Dungeons & Dragons puts the kibosh on AI art for its products

In summer 2005, I took a business class that required us to research an industry. I chose nostalgia-themed roleplaying, focusing on Goodman Games. I was chatting in a class forum about how nice it was to see Erol Otus’ art on module covers again, and a fellow student asked if I’d heard that DCSIII had recently died. I hadn’t, so he linked the Boing Boing article, and I’ve been here ever since.

So yeah, DCS III. I’m already home.

was it a matter of catching it? or were they okay with it - given that it’s cheaper - until they were caught?

but if a company does need to police its artists, ask for development sketches. and really, i guess i’d be surprised if that weren’t already happening. why would an artist spend all their time on a finished piece without getting the initial rough approved? why would an art director wait till the final piece before having a chance to provide feedback?

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eta: capybara!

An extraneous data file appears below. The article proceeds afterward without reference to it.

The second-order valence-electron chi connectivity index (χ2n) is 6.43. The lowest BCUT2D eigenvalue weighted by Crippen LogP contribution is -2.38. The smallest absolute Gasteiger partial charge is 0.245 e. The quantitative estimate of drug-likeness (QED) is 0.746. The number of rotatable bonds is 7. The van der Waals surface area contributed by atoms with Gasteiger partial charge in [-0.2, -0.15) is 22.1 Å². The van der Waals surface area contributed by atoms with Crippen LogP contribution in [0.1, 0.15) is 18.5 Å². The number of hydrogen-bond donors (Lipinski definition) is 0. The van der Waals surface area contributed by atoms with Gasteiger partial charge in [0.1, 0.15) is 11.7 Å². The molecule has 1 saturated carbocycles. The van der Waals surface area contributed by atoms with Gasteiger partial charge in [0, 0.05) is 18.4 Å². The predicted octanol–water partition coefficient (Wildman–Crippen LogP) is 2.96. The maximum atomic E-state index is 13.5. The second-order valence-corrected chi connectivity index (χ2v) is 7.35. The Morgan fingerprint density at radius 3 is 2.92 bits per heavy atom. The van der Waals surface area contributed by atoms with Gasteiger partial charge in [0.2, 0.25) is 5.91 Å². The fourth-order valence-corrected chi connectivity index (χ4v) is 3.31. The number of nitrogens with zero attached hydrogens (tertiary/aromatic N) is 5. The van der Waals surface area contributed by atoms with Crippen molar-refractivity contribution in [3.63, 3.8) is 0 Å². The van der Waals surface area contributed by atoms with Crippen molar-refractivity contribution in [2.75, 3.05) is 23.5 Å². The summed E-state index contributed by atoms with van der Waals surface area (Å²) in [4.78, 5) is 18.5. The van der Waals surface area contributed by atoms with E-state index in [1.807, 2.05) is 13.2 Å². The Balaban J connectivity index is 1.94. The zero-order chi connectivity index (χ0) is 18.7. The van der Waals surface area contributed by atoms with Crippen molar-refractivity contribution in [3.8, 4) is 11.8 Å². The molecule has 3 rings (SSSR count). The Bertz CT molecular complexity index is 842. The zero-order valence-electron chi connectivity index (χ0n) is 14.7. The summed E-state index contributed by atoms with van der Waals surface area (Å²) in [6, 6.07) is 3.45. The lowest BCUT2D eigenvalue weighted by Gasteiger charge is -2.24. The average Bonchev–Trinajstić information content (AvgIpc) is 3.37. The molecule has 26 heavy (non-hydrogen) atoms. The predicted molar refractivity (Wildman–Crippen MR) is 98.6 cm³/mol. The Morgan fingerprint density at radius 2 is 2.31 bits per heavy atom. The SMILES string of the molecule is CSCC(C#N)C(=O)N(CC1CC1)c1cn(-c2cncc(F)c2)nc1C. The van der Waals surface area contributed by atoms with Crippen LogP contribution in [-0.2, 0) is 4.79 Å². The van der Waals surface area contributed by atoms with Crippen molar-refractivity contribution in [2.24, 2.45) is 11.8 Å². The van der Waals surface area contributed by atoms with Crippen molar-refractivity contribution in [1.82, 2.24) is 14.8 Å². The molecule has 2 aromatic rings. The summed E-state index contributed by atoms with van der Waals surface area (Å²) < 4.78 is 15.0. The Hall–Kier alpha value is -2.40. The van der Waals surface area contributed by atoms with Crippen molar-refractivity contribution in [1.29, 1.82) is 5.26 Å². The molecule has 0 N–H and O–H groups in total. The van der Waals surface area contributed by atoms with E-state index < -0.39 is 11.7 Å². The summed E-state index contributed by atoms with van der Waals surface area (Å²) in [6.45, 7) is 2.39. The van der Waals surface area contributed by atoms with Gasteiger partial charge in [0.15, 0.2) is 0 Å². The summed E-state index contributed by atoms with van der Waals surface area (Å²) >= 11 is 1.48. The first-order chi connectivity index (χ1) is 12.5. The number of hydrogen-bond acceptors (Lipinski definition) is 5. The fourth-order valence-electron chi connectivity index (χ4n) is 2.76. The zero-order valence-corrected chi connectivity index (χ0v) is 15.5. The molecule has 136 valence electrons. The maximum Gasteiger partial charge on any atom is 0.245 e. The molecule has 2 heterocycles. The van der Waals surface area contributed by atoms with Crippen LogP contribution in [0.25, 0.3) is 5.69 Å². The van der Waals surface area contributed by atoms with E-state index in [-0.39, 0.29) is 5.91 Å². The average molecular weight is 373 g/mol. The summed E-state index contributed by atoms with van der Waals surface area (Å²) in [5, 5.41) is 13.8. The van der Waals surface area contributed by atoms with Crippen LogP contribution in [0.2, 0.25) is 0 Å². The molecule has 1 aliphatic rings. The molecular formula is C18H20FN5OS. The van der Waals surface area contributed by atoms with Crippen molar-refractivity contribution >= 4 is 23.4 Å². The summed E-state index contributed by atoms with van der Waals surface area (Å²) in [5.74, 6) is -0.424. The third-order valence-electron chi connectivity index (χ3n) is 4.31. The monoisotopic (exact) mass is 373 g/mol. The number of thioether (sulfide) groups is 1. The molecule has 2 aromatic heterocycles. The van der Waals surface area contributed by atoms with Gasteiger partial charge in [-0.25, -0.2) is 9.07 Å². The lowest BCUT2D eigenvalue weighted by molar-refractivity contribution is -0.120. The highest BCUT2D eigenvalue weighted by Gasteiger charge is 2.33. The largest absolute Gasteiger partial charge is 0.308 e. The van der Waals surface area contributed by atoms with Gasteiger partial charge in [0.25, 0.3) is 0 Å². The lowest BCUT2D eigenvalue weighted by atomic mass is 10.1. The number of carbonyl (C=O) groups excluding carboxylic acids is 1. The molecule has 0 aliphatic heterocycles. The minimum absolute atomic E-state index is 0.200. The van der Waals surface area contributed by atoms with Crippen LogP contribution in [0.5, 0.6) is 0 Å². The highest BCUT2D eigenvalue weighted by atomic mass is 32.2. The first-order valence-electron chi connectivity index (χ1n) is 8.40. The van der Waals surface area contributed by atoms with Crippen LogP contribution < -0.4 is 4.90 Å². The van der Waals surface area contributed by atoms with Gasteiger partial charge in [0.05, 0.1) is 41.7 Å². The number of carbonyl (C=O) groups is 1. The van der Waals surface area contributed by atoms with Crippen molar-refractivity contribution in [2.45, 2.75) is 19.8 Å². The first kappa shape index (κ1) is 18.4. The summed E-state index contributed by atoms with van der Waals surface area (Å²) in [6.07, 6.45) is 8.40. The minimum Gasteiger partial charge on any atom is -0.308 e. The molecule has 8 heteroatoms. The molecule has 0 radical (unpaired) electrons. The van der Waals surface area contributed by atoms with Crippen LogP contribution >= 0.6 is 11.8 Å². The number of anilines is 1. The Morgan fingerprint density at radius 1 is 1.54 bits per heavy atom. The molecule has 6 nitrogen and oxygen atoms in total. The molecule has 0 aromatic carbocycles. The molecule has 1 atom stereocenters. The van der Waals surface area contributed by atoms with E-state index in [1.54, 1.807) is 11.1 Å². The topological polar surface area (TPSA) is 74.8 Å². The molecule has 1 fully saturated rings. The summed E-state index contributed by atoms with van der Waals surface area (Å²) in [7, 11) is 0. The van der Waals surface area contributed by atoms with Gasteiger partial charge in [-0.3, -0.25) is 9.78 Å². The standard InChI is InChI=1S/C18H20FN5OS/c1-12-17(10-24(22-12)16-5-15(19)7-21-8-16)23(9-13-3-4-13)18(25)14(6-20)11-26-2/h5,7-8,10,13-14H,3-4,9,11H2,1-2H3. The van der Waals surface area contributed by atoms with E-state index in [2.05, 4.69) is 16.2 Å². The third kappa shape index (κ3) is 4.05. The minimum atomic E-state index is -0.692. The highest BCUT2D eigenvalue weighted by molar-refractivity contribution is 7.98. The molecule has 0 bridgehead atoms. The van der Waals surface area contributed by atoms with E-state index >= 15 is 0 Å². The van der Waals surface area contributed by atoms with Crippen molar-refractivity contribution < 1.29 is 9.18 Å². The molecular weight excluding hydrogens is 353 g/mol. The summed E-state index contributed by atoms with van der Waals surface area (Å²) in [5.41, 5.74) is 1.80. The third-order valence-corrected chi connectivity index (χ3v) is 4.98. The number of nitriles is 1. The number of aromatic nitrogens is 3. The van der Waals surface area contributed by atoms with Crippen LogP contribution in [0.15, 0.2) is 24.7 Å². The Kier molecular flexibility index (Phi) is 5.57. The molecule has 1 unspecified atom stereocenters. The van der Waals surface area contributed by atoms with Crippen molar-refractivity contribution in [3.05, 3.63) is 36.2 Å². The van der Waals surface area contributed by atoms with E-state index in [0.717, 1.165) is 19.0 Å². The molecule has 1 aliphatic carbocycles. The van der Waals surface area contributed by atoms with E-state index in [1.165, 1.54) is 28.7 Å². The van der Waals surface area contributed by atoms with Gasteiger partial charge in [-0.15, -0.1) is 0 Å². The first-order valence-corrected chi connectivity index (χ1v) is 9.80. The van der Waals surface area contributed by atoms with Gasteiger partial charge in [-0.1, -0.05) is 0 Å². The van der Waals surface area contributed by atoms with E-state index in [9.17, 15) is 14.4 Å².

( phew getting that image to display was rough. the one boxing does not like boingboing links. maybe deliberately so? )

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As far as I understand though, in this case, the art was generated first by a human then fine tuned with AI, so that’s a little hyperbolic.

Well, I will definitely not deny a certain level of nostalgia tinge to this, I think that it would make me just as happy to see today for the first time. His style brings to mind a very specific type of outsider art (or, as I like to call it, art) that I have always really enjoyed

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